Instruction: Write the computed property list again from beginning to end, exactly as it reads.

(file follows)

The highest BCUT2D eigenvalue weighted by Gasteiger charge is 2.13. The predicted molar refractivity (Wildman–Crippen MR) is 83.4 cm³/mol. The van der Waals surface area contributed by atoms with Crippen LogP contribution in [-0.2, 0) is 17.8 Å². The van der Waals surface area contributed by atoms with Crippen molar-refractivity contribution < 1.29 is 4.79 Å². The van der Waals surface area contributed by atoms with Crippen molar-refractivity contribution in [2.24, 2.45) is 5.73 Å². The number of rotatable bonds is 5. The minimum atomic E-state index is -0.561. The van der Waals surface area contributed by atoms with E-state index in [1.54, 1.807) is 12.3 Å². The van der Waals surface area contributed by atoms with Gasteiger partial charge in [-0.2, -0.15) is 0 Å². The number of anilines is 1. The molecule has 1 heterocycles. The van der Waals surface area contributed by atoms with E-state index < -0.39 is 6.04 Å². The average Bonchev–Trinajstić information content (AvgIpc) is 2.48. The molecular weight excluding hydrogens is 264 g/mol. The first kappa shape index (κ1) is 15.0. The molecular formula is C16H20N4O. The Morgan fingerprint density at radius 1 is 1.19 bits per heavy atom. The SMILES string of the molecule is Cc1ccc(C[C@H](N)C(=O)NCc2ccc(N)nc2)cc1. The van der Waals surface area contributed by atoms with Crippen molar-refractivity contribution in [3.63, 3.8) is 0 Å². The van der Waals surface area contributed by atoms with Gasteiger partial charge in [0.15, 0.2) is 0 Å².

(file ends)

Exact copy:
The highest BCUT2D eigenvalue weighted by Gasteiger charge is 2.13. The predicted molar refractivity (Wildman–Crippen MR) is 83.4 cm³/mol. The van der Waals surface area contributed by atoms with Crippen LogP contribution in [-0.2, 0) is 17.8 Å². The van der Waals surface area contributed by atoms with Crippen molar-refractivity contribution < 1.29 is 4.79 Å². The van der Waals surface area contributed by atoms with Crippen molar-refractivity contribution in [2.24, 2.45) is 5.73 Å². The number of rotatable bonds is 5. The minimum atomic E-state index is -0.561. The van der Waals surface area contributed by atoms with E-state index in [1.54, 1.807) is 12.3 Å². The van der Waals surface area contributed by atoms with Gasteiger partial charge in [-0.2, -0.15) is 0 Å². The number of anilines is 1. The molecule has 1 heterocycles. The van der Waals surface area contributed by atoms with E-state index < -0.39 is 6.04 Å². The average Bonchev–Trinajstić information content (AvgIpc) is 2.48. The molecular weight excluding hydrogens is 264 g/mol. The first kappa shape index (κ1) is 15.0. The molecular formula is C16H20N4O. The Morgan fingerprint density at radius 1 is 1.19 bits per heavy atom. The SMILES string of the molecule is Cc1ccc(C[C@H](N)C(=O)NCc2ccc(N)nc2)cc1. The van der Waals surface area contributed by atoms with Crippen molar-refractivity contribution in [3.63, 3.8) is 0 Å². The van der Waals surface area contributed by atoms with Gasteiger partial charge in [0.15, 0.2) is 0 Å².